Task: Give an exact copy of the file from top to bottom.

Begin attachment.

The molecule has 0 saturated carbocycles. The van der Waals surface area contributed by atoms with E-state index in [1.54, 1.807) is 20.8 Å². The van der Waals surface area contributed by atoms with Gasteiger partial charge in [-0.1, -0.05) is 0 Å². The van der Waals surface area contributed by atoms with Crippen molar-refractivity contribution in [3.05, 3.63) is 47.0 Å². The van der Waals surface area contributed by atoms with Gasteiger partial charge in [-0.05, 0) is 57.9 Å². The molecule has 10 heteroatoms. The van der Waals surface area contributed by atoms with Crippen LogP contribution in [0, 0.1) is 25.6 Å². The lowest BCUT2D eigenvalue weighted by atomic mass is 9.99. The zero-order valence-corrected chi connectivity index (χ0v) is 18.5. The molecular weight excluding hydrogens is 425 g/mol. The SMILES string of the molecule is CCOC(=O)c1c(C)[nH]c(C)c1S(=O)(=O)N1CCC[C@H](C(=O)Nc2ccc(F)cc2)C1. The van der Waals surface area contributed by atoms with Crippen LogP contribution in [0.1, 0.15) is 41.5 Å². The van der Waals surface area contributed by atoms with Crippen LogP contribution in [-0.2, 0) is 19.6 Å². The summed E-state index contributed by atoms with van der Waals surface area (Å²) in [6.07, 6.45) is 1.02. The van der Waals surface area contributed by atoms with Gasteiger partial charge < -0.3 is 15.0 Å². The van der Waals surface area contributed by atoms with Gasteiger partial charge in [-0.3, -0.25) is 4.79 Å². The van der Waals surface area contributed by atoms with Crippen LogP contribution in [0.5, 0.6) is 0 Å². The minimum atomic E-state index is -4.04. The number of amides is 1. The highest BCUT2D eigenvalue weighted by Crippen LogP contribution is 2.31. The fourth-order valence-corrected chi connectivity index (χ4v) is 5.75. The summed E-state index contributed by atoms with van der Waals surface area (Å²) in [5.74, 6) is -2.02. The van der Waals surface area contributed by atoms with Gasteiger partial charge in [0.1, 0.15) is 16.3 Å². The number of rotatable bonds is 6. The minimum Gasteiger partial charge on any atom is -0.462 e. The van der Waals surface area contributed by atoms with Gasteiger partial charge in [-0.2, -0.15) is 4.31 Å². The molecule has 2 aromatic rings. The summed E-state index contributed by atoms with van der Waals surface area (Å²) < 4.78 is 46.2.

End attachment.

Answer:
The molecule has 0 saturated carbocycles. The van der Waals surface area contributed by atoms with E-state index in [1.54, 1.807) is 20.8 Å². The van der Waals surface area contributed by atoms with Gasteiger partial charge in [-0.1, -0.05) is 0 Å². The van der Waals surface area contributed by atoms with Crippen molar-refractivity contribution in [3.05, 3.63) is 47.0 Å². The van der Waals surface area contributed by atoms with Gasteiger partial charge in [-0.05, 0) is 57.9 Å². The molecule has 10 heteroatoms. The van der Waals surface area contributed by atoms with Crippen LogP contribution in [0, 0.1) is 25.6 Å². The lowest BCUT2D eigenvalue weighted by atomic mass is 9.99. The zero-order valence-corrected chi connectivity index (χ0v) is 18.5. The molecular weight excluding hydrogens is 425 g/mol. The SMILES string of the molecule is CCOC(=O)c1c(C)[nH]c(C)c1S(=O)(=O)N1CCC[C@H](C(=O)Nc2ccc(F)cc2)C1. The van der Waals surface area contributed by atoms with Crippen LogP contribution in [0.1, 0.15) is 41.5 Å². The van der Waals surface area contributed by atoms with Crippen LogP contribution in [-0.2, 0) is 19.6 Å². The summed E-state index contributed by atoms with van der Waals surface area (Å²) in [6.07, 6.45) is 1.02. The van der Waals surface area contributed by atoms with Gasteiger partial charge < -0.3 is 15.0 Å². The van der Waals surface area contributed by atoms with Gasteiger partial charge in [-0.3, -0.25) is 4.79 Å². The van der Waals surface area contributed by atoms with Crippen LogP contribution in [0.5, 0.6) is 0 Å². The minimum atomic E-state index is -4.04. The number of amides is 1. The highest BCUT2D eigenvalue weighted by Crippen LogP contribution is 2.31. The fourth-order valence-corrected chi connectivity index (χ4v) is 5.75. The summed E-state index contributed by atoms with van der Waals surface area (Å²) in [5.74, 6) is -2.02. The van der Waals surface area contributed by atoms with Gasteiger partial charge in [0.1, 0.15) is 16.3 Å². The number of rotatable bonds is 6. The minimum Gasteiger partial charge on any atom is -0.462 e. The van der Waals surface area contributed by atoms with Gasteiger partial charge in [-0.2, -0.15) is 4.31 Å². The molecule has 2 aromatic rings. The summed E-state index contributed by atoms with van der Waals surface area (Å²) < 4.78 is 46.2.